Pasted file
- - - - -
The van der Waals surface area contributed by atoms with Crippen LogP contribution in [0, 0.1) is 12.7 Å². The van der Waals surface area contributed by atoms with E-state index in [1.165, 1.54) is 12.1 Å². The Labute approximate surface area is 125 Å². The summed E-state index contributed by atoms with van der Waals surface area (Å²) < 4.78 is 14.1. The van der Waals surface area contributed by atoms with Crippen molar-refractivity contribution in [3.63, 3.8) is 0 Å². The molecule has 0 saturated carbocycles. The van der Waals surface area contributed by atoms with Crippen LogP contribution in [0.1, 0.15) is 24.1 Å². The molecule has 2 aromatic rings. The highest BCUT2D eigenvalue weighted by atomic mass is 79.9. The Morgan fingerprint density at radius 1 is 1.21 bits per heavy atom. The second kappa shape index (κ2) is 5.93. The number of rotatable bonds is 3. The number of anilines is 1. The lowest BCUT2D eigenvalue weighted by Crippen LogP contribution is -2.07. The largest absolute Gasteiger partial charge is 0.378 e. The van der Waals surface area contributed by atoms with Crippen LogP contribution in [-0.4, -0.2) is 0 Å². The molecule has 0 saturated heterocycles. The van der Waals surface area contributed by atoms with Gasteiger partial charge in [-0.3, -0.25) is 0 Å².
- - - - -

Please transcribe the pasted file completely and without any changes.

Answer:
The van der Waals surface area contributed by atoms with Crippen LogP contribution in [0, 0.1) is 12.7 Å². The van der Waals surface area contributed by atoms with E-state index in [1.165, 1.54) is 12.1 Å². The Labute approximate surface area is 125 Å². The summed E-state index contributed by atoms with van der Waals surface area (Å²) < 4.78 is 14.1. The van der Waals surface area contributed by atoms with Crippen molar-refractivity contribution in [3.63, 3.8) is 0 Å². The molecule has 0 saturated carbocycles. The van der Waals surface area contributed by atoms with Crippen LogP contribution in [0.1, 0.15) is 24.1 Å². The molecule has 2 aromatic rings. The highest BCUT2D eigenvalue weighted by atomic mass is 79.9. The Morgan fingerprint density at radius 1 is 1.21 bits per heavy atom. The second kappa shape index (κ2) is 5.93. The number of rotatable bonds is 3. The number of anilines is 1. The lowest BCUT2D eigenvalue weighted by Crippen LogP contribution is -2.07. The largest absolute Gasteiger partial charge is 0.378 e. The van der Waals surface area contributed by atoms with Crippen LogP contribution in [-0.4, -0.2) is 0 Å². The molecule has 0 saturated heterocycles. The van der Waals surface area contributed by atoms with Gasteiger partial charge in [-0.3, -0.25) is 0 Å².